The key to success with the American Swing is to use the power of your legs to raise the kettlebell overhead. It’s a full-body movement which, according to Taylor Race, trainer and owner of Elevate St. Pete, makes it “a great complement to any strength training routine.”
Race recommends beginners start with five sets of 10 reps.
Keep in mind that the American swing “is a little more advanced because of the extra range of motion and need for more powerful hip extension,” Race says.
The most common mistake? Treating your swings like squats. “Don’t bend your knees excessively,” says Race.
Get started by selecting an appropriate weight.
Race recommends a 15lb. to 20lb. kettlebell. That may seem on the heavy side, however, “Most beginners have a tendency to use their upper body too much, trying to control the kettlebell with their arms,” Race says. Instead, he recommends people “use your hips” to initiate the swing.
If you feel wobbly or can’t maintain proper form, drop down in weight.
- Don’t round your back. Keep it flat
- Keep your core muscles engaged
- Stand with feet shoulder-width apart and bend your knees slightly
- Generate force from your legs and glutes — don’t try to generate momentum by swinging the kettlebell more forcefully with your arms
- Maintain a neutral neck. At the bottom of the swing, look a few feet in front of you. At the top of the swing, look straight ahead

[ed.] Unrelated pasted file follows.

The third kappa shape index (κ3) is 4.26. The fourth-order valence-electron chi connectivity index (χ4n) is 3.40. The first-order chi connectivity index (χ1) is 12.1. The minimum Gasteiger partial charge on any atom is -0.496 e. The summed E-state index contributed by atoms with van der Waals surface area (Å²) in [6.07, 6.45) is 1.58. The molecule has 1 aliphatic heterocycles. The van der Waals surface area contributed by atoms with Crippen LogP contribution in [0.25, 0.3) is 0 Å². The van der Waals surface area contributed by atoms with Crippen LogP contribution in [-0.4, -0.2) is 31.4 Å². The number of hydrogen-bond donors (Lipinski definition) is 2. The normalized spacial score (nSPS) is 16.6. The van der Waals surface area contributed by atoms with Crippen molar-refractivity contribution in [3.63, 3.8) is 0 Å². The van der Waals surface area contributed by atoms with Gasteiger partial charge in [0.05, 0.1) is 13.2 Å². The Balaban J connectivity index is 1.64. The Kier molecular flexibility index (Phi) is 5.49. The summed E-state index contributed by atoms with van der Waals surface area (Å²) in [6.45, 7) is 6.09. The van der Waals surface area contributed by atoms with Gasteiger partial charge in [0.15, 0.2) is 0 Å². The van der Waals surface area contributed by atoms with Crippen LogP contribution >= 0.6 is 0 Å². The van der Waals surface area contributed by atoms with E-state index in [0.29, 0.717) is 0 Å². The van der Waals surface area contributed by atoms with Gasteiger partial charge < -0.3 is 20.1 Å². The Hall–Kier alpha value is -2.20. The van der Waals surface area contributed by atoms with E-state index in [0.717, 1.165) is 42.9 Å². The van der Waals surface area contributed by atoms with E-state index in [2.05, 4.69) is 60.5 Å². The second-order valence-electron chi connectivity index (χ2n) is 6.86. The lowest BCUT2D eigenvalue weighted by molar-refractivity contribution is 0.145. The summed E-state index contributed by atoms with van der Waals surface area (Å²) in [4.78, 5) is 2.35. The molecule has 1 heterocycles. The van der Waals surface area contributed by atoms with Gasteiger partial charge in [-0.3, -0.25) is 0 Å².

- Keep the kettlebell close to your body as you move — it should be controlled
- Use an overhand grip to hold the handle of the kettlebell with both hands
- Start with the kettlebell hanging down between your thighs, wrists lightly touching your legs
- Lean forward slightly at the hips, then, using the strength of your legs, swing the kettlebell overhead
- Lock out your arms for stability. Your biceps should be in line with your ears
- Extend your knees in the top portion of the swing
- Release, then swing up again
BONUS PRO TIP:The power in this swing comes from your legs, Race says. “Extend up explosively to get the kettlebell directly overhead.”
Once you’ve mastered the American swing, try the Russian swing and single-arm swing. Then, you can “mix in swings as a conditioning tool,” Race says. Add in sets of 10-20 reps between other exercises, like squats, lunges, ab work and pushups.